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The Height
by [?]

There was once an aged man who lived upon an exceeding high mountain for many years; but, as his strength began to decline, he found the ascent so tedious for his feeble steps that he went into the valley to live.

It was very hard for him to give up the view from its lofty height of the sun which sank so peacefully to rest. Long before the sleepers in the valley awoke, he was watching the golden orb as it broke through the mists and flung its beauties over the hills.

“This must be my last day upon the mountain top,” he said. “The little strength which is left me I must devote to the culture of fruit and flowers in the valley, and no longer spend it in climbing up and down these hills, whose tops rest their peaks in the fleecy clouds. I have enjoyed many years of repose and grandeur, and must devote the remainder of my life to helping the people in the valley.”

At sunset the old man descended, with staff in hand, and went slowly down the mountain side. Such lovely blossoms, pink, golden, and scarlet, met his eye as he gazed on the gardens of the laborers, that he involuntarily exclaimed, “I fear I have spent my days not wisely on yonder mountain top, taking at least a third of my time in climbing up and down. Richer flowers grow here in the valley; the air is softer, and the grass like velvet to the tread. I’ll see if there is a vacant cottage for me.”

Saying this, he accosted a laborer who was just returning from his toil: “Good man, do you know of any cottage near which I can rent?”

“Why! you are the old man from the mountain,” exclaimed the astonished person addressed.

“I am coming to the valley to live. I am now seeking a shelter.”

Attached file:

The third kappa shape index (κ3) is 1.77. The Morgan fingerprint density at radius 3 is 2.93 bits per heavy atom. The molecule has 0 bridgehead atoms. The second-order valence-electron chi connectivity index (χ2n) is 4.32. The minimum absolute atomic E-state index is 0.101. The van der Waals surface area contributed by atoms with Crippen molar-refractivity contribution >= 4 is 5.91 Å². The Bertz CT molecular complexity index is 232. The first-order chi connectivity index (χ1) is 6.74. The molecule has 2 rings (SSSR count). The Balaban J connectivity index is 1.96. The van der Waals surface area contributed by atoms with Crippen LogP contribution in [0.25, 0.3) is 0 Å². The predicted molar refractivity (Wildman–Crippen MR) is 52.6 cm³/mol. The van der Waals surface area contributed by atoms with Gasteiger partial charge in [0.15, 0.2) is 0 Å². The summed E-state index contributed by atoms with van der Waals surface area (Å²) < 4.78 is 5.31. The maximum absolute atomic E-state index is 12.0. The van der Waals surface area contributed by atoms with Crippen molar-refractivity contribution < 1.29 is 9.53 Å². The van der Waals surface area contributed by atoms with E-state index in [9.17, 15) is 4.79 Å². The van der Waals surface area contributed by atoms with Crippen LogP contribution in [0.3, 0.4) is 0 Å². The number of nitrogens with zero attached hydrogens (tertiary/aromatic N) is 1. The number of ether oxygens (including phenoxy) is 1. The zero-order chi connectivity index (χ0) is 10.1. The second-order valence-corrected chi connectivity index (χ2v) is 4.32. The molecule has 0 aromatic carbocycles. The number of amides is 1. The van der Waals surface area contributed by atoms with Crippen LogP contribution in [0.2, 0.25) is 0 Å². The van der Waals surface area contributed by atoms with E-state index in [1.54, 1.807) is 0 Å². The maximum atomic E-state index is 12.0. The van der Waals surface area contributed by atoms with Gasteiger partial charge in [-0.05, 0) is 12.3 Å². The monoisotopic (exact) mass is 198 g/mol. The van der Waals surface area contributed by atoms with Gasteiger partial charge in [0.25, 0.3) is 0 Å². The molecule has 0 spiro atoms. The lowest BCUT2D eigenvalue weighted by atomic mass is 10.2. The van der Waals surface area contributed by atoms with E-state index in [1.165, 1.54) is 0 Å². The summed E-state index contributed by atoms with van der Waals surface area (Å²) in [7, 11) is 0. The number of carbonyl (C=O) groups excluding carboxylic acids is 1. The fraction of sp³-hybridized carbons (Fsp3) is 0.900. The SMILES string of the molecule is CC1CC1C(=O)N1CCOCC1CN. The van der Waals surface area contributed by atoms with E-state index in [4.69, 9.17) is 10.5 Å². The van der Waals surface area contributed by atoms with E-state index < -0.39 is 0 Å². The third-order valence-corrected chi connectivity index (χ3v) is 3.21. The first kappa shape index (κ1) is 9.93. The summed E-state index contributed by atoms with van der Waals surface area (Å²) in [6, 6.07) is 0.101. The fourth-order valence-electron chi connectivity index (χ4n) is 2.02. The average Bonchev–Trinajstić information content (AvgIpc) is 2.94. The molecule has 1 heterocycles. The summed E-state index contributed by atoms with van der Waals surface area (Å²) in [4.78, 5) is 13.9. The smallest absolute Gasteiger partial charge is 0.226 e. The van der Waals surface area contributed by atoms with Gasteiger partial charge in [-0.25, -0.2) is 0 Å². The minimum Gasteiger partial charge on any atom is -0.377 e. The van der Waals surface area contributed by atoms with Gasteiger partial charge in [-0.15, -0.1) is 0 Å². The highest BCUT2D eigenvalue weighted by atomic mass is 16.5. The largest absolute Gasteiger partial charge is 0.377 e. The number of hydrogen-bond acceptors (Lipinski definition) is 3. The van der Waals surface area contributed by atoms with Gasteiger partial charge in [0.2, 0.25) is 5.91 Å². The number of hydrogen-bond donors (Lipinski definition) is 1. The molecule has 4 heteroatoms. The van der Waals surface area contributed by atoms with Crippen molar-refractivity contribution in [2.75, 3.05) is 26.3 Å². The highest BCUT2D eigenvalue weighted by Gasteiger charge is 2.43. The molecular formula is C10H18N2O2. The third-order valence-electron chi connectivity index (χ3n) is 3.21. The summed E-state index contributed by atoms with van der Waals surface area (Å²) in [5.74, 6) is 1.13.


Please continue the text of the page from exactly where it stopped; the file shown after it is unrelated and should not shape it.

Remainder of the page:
“Yonder,” answered the man, “is a cottage just vacated by a man and wife. Would that suit you?”

“Anything that will shelter me will suit,” was the answer. “Dost thou know who owns the house?”

“Von Nellser, the gardener. He lives down by the river now, and works for all the rich men in the valley.”

“I’ll see him to-night,” said the old man, and, thanking his informant, was moving on.

“But, good father, the sun has already set; the night shades appear. Come and share my shelter and bread to-night, and in the morning seek Von Nellser.”

The old man gladly accepted his kind offer. “The vale makes men kindly of heart and feeling,” he said, as he uncovered his head to enter the home of the laborer. A fair woman of forty came forward, and clasped his hand with a warmth of manner which made him feel more at ease than many words of welcome would have done.

The three sat together at supper, and refreshed themselves with food and thought.

He retired early to the nice apartment assigned him, and lay awake a long time, musing on the past and the present. “Ah, I see,” he said to himself, “why I am an object of wonder and something of awe to the people of the valley. I have lived apart from human ties, while they have grown old and ripe together. I must be a riddle to them all–a something which they have invested with an air of veneration, because I was not daily in their midst. Had it been otherwise, I should have been neither new nor fresh to them. How know I but this is God’s reserve force wherewith each may become refreshed, and myself an humble instrument sent in the right moment to vivify those who have been thinking alike too much?”

He fell asleep, and awoke just as the sun was throwing its bright rays over his bed. “Dear old day-god,” he said, with reverence, and arose and dressed himself, still eying the sun’s early rays. “One of thy golden messengers must content me now,” he said, a little sadly. “I can no longer see thee in all thy majesty marching up the mountain side; no longer can I follow thee walking over the hill-tops, and resting thy head against the crimson sky at evening: but smile on me, Sun, while in the vale I tarry, and warm my seeds to life while on thy daily march.”